Is Betsy McCaughey Too Perfect a Match for Donald Trump?

The candidate's new economic adviser is not above trashing her team to get ahead.

Matt Rourke / AP

Ha! I guess Donald Trump showed the haters. When the Republican nominee announced his stable of economic advisers on August 5, he was promptly criticized for failing to include any women. This would be a boneheaded play for any presidential contender. For a guy whose popularity among women is slightly lower than that of a urinary tract infection, the situation could not stand. So on Thursday, Trump rolled out another batch of advisers, heavy on the ladies. Et voila! Problem solved.

Except. In his scramble to get some estrogen into the mix, Trump signed on Betsy McCaughey. A former lieutenant governor of New York, McCaughey (pronounced “McCoy”) is a veteran fixture among the conservative think-tank set. For decades, her specialty has been fighting against health-care reform—Hillarycare in the 1990s and Obamacare more recently. (She is the author of the book, Beating Obamacare.)

McCaughey’s fierce opposition to the ACA does not, of course, distinguish her from legions of other conservative wonks and activists. What does make her special, however, is McCaughey’s well-earned reputation—across the political spectrum—as one of the most dishonest, shameless, and irresponsible conservative thinkers on the scene today. Plus, she’s a famously narcissistic, self-promoting drama queen. In 2009, I wrote a long profile exploring some of the highlights, and lowlights, of McCaughey’s soap-operatic career. In many, many ways, she should make a glorious fit for Trump World—but not such a great choice for America.

McCaughey’s explosion onto the political scene was based on a lie (or extreme ignorance, if you want to be more generous). In 1994, she wrote a scathing, deep-dive takedown of Hillarycare for The New Republic. The piece turned out to be total bunk, and its central argument (that patients would be prohibited from independently paying for additional care not covered by the Clinton plan) thoroughly disproven—but not before McCaughey became the It Girl of the political right.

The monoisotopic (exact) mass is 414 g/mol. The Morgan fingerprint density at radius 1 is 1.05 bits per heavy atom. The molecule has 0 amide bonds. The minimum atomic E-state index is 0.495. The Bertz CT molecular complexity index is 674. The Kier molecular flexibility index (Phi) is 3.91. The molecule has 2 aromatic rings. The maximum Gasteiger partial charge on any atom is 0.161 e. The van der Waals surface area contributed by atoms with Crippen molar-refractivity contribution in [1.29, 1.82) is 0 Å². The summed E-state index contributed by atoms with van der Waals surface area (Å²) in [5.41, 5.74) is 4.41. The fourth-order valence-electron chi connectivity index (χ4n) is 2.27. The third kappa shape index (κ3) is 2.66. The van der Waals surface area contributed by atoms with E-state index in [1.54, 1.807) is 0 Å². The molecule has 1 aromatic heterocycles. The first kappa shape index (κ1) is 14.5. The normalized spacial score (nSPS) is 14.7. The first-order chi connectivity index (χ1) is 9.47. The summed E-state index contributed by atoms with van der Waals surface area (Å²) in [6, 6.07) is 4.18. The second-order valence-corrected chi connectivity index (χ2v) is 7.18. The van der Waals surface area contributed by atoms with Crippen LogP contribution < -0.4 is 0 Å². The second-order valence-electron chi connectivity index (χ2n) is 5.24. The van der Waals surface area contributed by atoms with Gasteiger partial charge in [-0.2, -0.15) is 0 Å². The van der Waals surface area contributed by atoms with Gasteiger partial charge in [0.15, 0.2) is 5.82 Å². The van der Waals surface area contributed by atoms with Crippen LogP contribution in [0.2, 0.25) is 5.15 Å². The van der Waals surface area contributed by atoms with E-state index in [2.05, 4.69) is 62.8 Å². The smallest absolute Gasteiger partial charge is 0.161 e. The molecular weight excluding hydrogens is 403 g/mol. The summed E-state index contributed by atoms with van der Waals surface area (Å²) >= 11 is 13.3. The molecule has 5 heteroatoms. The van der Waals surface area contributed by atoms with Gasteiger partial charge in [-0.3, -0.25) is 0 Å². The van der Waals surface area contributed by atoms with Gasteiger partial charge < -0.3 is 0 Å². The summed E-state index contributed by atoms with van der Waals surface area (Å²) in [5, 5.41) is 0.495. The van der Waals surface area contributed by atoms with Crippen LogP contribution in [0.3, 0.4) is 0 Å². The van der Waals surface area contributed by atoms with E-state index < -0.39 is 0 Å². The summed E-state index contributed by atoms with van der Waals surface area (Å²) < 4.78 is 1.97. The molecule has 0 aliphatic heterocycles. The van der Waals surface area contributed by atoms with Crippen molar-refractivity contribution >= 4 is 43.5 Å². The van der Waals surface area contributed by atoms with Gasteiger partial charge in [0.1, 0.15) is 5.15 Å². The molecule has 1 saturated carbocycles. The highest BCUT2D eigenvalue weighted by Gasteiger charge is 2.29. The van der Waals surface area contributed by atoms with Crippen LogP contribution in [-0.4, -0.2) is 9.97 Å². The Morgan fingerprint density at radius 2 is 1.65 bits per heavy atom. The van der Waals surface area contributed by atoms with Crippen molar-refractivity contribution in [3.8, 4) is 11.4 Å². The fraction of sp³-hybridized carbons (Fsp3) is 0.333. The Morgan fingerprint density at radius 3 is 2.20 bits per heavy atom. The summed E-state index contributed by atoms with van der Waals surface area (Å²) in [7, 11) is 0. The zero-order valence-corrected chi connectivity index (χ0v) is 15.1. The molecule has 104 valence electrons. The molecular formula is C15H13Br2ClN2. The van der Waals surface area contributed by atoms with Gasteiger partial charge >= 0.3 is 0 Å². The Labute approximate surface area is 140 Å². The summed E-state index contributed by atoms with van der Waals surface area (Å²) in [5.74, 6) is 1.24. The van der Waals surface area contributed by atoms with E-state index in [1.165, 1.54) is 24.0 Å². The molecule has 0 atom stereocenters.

Brainy, attractive, and outspoken, McCaughey soon found herself tapped to run as New York Governor George Pataki’s lieutenant. To put it delicately, she did not play well with others. Pataki aides quickly pegged her as self-absorbed and self-promoting to the point of disloyalty. Before she was even sworn in, McCaughey used her own money to hire a personal publicist. Once in office, she issued reports and press releases and gave speeches that contradicted her boss’s positions. She was also notoriously rough on staff. One campaign story had her ordering an aide out of her van on the side of a highway. As lieutenant governor, she was accused of using the troopers assigned to her security detail to run her personal errands, prompting Pataki to pull her detail for a couple of weeks. Party leaders and Pataki staffers alike began publicly slamming McCaughey as “unstable,” “paranoid,” and “too bizarre to describe.” The governor cut her out of meetings. In 1996, Republican leaders refused to make her a delegate to the RNC’s presidential-nominating convention.

How did McCaughey handle the pressure? Not so well. She accused Pataki aides of “McCarthyism,” accused the governor of instructing her driver to make her late for official events, and publicly feuded with other members of the administration. When the party refused her credentials to the convention, she tried to go as a member of the media. Word on the street was that she was in talks to become a Democrat and run for Senator Al D’Amato’s seat.